Fred Reiss' new book is 'Today Cancer, Tomorrow the World'
I haven’t even known Fred Reiss for a full minute, and I’m running my hands through his hair. To my surprise, it really is “baby soft.” And with a mind of its own, like dandelion fluff drifting atop his six-foot frame. If it wasn’t attached, it would surely float away.
It’s his “Star Fleet Commander hair,” he says, or more bluntly, his “chemo hair.” And he has reason to be proud of it.
Diagnosed with testicular cancer at the end of 2011, you would never guess that the 57-year-old local novelist is still recovering from a fight for his life—a reeling journey through surgery and being run over and dragged by four cycles (five days a week, eight hours a day each) of chemotherapy. Reiss has speckled blue eyes and the solid build of someone who paddles out a lot. Wearing an orange t-shirt, he’s as animated as his hair.
Thumbing through a copy of his new book, Today Cancer, Tomorrow The World, it’s clear that Reiss is in the second stage of that title, the one that says “put everything on the sandwich!” An avid surfer, he’s thinking today might be the day to get back out in the water.
“Life is a dream, then death is a wake up call,” he’s saying. “Death is inevitable. But that doesn’t mean it’s necessary. You can outrank it.”
And that’s exactly what he did. But don’t make the mistake of calling the fight against cancer “positive.” According to Reiss, there’s nothing positive about it; it’s a fierce and ferocious battle. It’s painful.
“You have to find something in yourself that multiplies and divides faster than your cancer cells, so that you can be bigger than the disease,” he says.
For this surfer, radio personality, comedian, and author, that meant summoning every cell of his true being—humor, fearlessness, the written word, and, yes, boxing gloves—into the ring, er, Stanford Cancer Center.
His book and blog document the entire brutal journey with eloquent honesty and his signature gruff sense of humor. He did it because he knew he wanted to look back on it later. And because, as low as he was, he was inspired.
“It was like all of a sudden I was an antenna, and I was receiving all these images and insights and phrases that were coming to me because of what I was going through, and I knew that there was no way once I got out of this that I’d recall them,” says Reiss.
So he recorded it all, from his frustration with uncompassionate oncologists, to baffling the nurses with his one-liners (“I’m a walking vibrator” he’d tell them after getting his second testicle removed, and he stuck “Lower Pelvic Cellars” wine labels on his urine bags), to vivid accounts of the nightmares of chemotherapy. He writes about how he fielded calls from a debt collector when he was sick, broke, and unable to keep up with astronomical hospital bills. it’s all there. It’s strange to think you could laugh at a book all about cancer, but you can.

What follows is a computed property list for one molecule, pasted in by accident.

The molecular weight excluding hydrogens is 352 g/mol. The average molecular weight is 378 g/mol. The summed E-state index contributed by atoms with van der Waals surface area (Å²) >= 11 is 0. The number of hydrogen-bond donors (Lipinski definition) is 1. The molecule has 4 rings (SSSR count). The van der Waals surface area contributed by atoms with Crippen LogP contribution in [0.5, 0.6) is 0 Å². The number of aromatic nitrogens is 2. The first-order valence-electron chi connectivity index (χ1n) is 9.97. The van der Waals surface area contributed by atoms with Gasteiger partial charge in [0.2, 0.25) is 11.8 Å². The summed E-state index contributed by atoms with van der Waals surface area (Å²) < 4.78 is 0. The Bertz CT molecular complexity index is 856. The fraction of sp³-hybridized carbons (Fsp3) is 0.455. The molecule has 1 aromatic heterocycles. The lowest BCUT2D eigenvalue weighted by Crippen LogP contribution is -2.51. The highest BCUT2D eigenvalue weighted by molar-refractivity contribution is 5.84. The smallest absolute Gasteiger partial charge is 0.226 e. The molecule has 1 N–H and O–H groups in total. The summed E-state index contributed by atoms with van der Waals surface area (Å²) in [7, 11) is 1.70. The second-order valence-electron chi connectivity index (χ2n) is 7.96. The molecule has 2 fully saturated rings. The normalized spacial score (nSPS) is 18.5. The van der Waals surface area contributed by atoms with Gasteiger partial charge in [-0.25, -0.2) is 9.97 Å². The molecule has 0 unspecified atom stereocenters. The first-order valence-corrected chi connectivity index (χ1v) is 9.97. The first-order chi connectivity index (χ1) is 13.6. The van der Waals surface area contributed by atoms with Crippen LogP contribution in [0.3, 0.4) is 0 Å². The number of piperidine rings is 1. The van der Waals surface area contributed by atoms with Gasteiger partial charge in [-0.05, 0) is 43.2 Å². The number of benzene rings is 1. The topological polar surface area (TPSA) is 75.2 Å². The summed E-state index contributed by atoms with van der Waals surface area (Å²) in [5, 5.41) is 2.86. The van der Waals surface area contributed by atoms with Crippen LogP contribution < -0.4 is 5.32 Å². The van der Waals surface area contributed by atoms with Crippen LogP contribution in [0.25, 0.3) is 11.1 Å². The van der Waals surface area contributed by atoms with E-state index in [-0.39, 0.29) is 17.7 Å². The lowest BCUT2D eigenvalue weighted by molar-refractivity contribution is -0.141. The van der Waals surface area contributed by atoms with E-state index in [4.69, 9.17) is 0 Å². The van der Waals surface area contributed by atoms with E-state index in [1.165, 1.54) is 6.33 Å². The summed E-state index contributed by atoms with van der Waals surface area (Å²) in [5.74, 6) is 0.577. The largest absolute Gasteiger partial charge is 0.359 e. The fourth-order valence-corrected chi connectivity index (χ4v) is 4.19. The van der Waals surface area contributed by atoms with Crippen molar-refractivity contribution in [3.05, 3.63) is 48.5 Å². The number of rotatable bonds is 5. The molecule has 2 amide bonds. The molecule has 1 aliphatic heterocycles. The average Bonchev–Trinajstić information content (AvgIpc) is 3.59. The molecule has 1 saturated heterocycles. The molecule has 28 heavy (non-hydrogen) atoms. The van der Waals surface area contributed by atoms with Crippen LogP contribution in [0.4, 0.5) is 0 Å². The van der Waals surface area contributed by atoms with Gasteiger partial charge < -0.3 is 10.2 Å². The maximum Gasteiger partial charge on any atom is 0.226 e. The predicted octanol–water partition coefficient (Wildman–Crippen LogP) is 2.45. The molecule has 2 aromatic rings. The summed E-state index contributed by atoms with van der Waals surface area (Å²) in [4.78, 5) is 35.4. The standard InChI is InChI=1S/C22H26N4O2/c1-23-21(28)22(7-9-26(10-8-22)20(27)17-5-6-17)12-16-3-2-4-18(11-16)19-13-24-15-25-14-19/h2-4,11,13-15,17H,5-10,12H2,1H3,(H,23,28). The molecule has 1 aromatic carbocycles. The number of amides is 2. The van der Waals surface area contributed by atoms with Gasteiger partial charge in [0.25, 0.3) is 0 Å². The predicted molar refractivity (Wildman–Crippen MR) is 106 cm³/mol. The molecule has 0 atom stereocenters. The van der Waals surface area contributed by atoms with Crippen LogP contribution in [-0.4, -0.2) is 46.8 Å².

But the book doubles as a tool for anyone fighting their own battle with cancer, (and he keeps the eBook version cheap for them.) You have to advocate for your own optimal care, he says, because if you don’t ask, they won’t tell you.
“They don’t tell you that chemo goes after your nerves—neuropathy, it’s called,” says Reiss, of the condition that rendered his hands and feet too numb to use. “The bottom line is that they can hydrate your chemo with minerals that might lessen the effects. It’s not a cure-all, but my take is, you charge me how many thousands of dollars for chemo? Put a little sugar in my coffee, put in a little extra cream!”
Nor do they tell you that you can have the chemo administered through a “medical port” in your chest, an option that keeps your hands free for boxing gloves and blogging.
“If you know anybody who has marijuana, get some. It helps food taste better,” a nurse told him. And it did, in a way. “It enabled me to pan for flavor shards between the shrapnel metallic tinge of my chemo-altered taste buds,” writes Reiss. It also helped him sleep through the nights when nothing else did.
Now that the battle is won, Reiss is noticing changes in himself. Aside from a newfound dislike for junk food and clutter, he’s turning his attention outward again.
“I remember talking to this guy who was just going into chemo, and after he talked to me his eyes were gleaming and he was smiling, and I thought ‘you know, he's going into a dark place, and I gave him something,’” says Reiss. “I didn't anticipate that. That's better than any wave I caught, better than any laugh I ever got.”